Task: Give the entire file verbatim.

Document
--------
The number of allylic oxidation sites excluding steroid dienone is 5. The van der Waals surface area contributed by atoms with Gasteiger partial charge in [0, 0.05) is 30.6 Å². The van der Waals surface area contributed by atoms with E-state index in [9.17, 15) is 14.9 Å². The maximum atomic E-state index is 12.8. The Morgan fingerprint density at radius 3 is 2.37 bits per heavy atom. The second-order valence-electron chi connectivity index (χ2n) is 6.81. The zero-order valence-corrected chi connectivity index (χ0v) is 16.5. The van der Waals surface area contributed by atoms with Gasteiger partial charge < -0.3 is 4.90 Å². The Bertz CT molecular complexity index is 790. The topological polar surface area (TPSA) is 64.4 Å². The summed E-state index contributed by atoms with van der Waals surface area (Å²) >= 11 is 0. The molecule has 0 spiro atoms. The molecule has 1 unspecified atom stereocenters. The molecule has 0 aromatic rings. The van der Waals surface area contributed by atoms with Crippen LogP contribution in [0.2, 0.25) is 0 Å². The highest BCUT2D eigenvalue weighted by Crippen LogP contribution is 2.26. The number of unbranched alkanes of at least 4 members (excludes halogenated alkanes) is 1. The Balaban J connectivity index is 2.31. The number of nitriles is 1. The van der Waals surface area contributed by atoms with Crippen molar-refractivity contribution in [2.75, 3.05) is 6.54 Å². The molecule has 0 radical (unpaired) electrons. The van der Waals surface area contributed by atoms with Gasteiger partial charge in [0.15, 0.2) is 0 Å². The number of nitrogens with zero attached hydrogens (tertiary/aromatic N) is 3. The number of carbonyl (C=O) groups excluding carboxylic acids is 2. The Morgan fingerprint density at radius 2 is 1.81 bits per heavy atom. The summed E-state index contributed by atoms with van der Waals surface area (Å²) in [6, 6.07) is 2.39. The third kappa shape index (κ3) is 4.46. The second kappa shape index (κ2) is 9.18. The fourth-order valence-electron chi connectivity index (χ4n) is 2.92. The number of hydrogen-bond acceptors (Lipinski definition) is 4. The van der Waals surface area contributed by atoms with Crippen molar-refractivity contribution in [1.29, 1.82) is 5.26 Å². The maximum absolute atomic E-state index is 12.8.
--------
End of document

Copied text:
The number of allylic oxidation sites excluding steroid dienone is 5. The van der Waals surface area contributed by atoms with Gasteiger partial charge in [0, 0.05) is 30.6 Å². The van der Waals surface area contributed by atoms with E-state index in [9.17, 15) is 14.9 Å². The maximum atomic E-state index is 12.8. The Morgan fingerprint density at radius 3 is 2.37 bits per heavy atom. The second-order valence-electron chi connectivity index (χ2n) is 6.81. The zero-order valence-corrected chi connectivity index (χ0v) is 16.5. The van der Waals surface area contributed by atoms with Gasteiger partial charge < -0.3 is 4.90 Å². The Bertz CT molecular complexity index is 790. The topological polar surface area (TPSA) is 64.4 Å². The summed E-state index contributed by atoms with van der Waals surface area (Å²) >= 11 is 0. The molecule has 0 spiro atoms. The molecule has 1 unspecified atom stereocenters. The molecule has 0 aromatic rings. The van der Waals surface area contributed by atoms with Crippen LogP contribution in [0.2, 0.25) is 0 Å². The highest BCUT2D eigenvalue weighted by Crippen LogP contribution is 2.26. The number of unbranched alkanes of at least 4 members (excludes halogenated alkanes) is 1. The Balaban J connectivity index is 2.31. The number of nitriles is 1. The van der Waals surface area contributed by atoms with Crippen molar-refractivity contribution in [2.75, 3.05) is 6.54 Å². The molecule has 0 radical (unpaired) electrons. The van der Waals surface area contributed by atoms with Gasteiger partial charge in [0.15, 0.2) is 0 Å². The number of nitrogens with zero attached hydrogens (tertiary/aromatic N) is 3. The number of carbonyl (C=O) groups excluding carboxylic acids is 2. The Morgan fingerprint density at radius 2 is 1.81 bits per heavy atom. The summed E-state index contributed by atoms with van der Waals surface area (Å²) in [6, 6.07) is 2.39. The third kappa shape index (κ3) is 4.46. The second kappa shape index (κ2) is 9.18. The fourth-order valence-electron chi connectivity index (χ4n) is 2.92. The number of hydrogen-bond acceptors (Lipinski definition) is 4. The van der Waals surface area contributed by atoms with Crippen molar-refractivity contribution in [1.29, 1.82) is 5.26 Å². The maximum absolute atomic E-state index is 12.8.